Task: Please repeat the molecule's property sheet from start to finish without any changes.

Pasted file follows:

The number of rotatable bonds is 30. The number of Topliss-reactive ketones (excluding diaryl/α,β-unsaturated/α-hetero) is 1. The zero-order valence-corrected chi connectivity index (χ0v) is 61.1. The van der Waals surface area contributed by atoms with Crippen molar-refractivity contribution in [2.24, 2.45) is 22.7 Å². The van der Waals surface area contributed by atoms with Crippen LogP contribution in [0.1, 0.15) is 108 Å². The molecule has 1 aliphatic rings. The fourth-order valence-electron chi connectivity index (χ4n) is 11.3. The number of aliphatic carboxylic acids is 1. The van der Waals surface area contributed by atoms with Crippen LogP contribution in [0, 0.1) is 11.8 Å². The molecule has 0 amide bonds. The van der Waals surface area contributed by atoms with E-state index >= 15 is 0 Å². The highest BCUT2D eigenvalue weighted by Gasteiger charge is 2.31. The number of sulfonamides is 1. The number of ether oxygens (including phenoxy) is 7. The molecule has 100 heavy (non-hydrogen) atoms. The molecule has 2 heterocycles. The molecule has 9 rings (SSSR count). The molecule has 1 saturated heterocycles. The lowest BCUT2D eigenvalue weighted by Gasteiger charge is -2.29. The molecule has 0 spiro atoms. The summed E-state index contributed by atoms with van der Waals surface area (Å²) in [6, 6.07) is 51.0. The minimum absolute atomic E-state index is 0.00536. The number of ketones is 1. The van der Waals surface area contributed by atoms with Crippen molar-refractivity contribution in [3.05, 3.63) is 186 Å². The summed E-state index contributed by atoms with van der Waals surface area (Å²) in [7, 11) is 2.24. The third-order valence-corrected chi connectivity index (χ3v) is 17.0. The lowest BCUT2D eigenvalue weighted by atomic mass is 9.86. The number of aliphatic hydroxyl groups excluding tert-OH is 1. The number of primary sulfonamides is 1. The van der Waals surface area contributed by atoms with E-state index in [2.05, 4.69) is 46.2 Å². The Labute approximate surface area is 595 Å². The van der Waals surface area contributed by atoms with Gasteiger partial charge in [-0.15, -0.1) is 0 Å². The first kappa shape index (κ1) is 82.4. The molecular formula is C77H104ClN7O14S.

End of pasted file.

The number of rotatable bonds is 30. The number of Topliss-reactive ketones (excluding diaryl/α,β-unsaturated/α-hetero) is 1. The zero-order valence-corrected chi connectivity index (χ0v) is 61.1. The van der Waals surface area contributed by atoms with Crippen molar-refractivity contribution in [2.24, 2.45) is 22.7 Å². The van der Waals surface area contributed by atoms with Crippen LogP contribution in [0.1, 0.15) is 108 Å². The molecule has 1 aliphatic rings. The fourth-order valence-electron chi connectivity index (χ4n) is 11.3. The number of aliphatic carboxylic acids is 1. The van der Waals surface area contributed by atoms with Crippen LogP contribution in [0, 0.1) is 11.8 Å². The molecule has 0 amide bonds. The van der Waals surface area contributed by atoms with E-state index >= 15 is 0 Å². The highest BCUT2D eigenvalue weighted by Gasteiger charge is 2.31. The number of sulfonamides is 1. The number of ether oxygens (including phenoxy) is 7. The molecule has 100 heavy (non-hydrogen) atoms. The molecule has 2 heterocycles. The molecule has 9 rings (SSSR count). The molecule has 1 saturated heterocycles. The lowest BCUT2D eigenvalue weighted by Gasteiger charge is -2.29. The molecule has 0 spiro atoms. The summed E-state index contributed by atoms with van der Waals surface area (Å²) in [6, 6.07) is 51.0. The minimum absolute atomic E-state index is 0.00536. The number of ketones is 1. The van der Waals surface area contributed by atoms with Crippen molar-refractivity contribution in [3.05, 3.63) is 186 Å². The summed E-state index contributed by atoms with van der Waals surface area (Å²) in [7, 11) is 2.24. The third-order valence-corrected chi connectivity index (χ3v) is 17.0. The lowest BCUT2D eigenvalue weighted by atomic mass is 9.86. The number of aliphatic hydroxyl groups excluding tert-OH is 1. The number of primary sulfonamides is 1. The van der Waals surface area contributed by atoms with E-state index in [2.05, 4.69) is 46.2 Å². The Labute approximate surface area is 595 Å². The van der Waals surface area contributed by atoms with Gasteiger partial charge in [-0.15, -0.1) is 0 Å². The first kappa shape index (κ1) is 82.4. The molecular formula is C77H104ClN7O14S.